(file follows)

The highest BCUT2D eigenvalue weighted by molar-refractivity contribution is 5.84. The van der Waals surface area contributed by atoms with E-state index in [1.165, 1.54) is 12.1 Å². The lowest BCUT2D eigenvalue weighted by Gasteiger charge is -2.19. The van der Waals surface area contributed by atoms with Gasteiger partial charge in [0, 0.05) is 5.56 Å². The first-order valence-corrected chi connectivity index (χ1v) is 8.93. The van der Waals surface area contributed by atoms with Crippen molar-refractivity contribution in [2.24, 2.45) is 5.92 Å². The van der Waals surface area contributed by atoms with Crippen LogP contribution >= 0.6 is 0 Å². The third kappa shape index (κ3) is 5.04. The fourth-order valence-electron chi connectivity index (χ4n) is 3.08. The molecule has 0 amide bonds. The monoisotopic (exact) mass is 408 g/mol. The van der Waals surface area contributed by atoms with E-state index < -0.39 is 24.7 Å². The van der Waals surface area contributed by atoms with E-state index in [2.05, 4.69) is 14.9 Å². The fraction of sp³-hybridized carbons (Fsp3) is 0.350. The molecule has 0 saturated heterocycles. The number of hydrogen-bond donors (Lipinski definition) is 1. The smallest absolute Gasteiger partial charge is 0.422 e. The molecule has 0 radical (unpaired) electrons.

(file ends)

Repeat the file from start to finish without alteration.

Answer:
The highest BCUT2D eigenvalue weighted by molar-refractivity contribution is 5.84. The van der Waals surface area contributed by atoms with E-state index in [1.165, 1.54) is 12.1 Å². The lowest BCUT2D eigenvalue weighted by Gasteiger charge is -2.19. The van der Waals surface area contributed by atoms with Gasteiger partial charge in [0, 0.05) is 5.56 Å². The first-order valence-corrected chi connectivity index (χ1v) is 8.93. The van der Waals surface area contributed by atoms with Crippen molar-refractivity contribution in [2.24, 2.45) is 5.92 Å². The van der Waals surface area contributed by atoms with Crippen LogP contribution >= 0.6 is 0 Å². The third kappa shape index (κ3) is 5.04. The fourth-order valence-electron chi connectivity index (χ4n) is 3.08. The molecule has 0 amide bonds. The monoisotopic (exact) mass is 408 g/mol. The van der Waals surface area contributed by atoms with E-state index < -0.39 is 24.7 Å². The van der Waals surface area contributed by atoms with E-state index in [2.05, 4.69) is 14.9 Å². The fraction of sp³-hybridized carbons (Fsp3) is 0.350. The molecule has 0 saturated heterocycles. The number of hydrogen-bond donors (Lipinski definition) is 1. The smallest absolute Gasteiger partial charge is 0.422 e. The molecule has 0 radical (unpaired) electrons.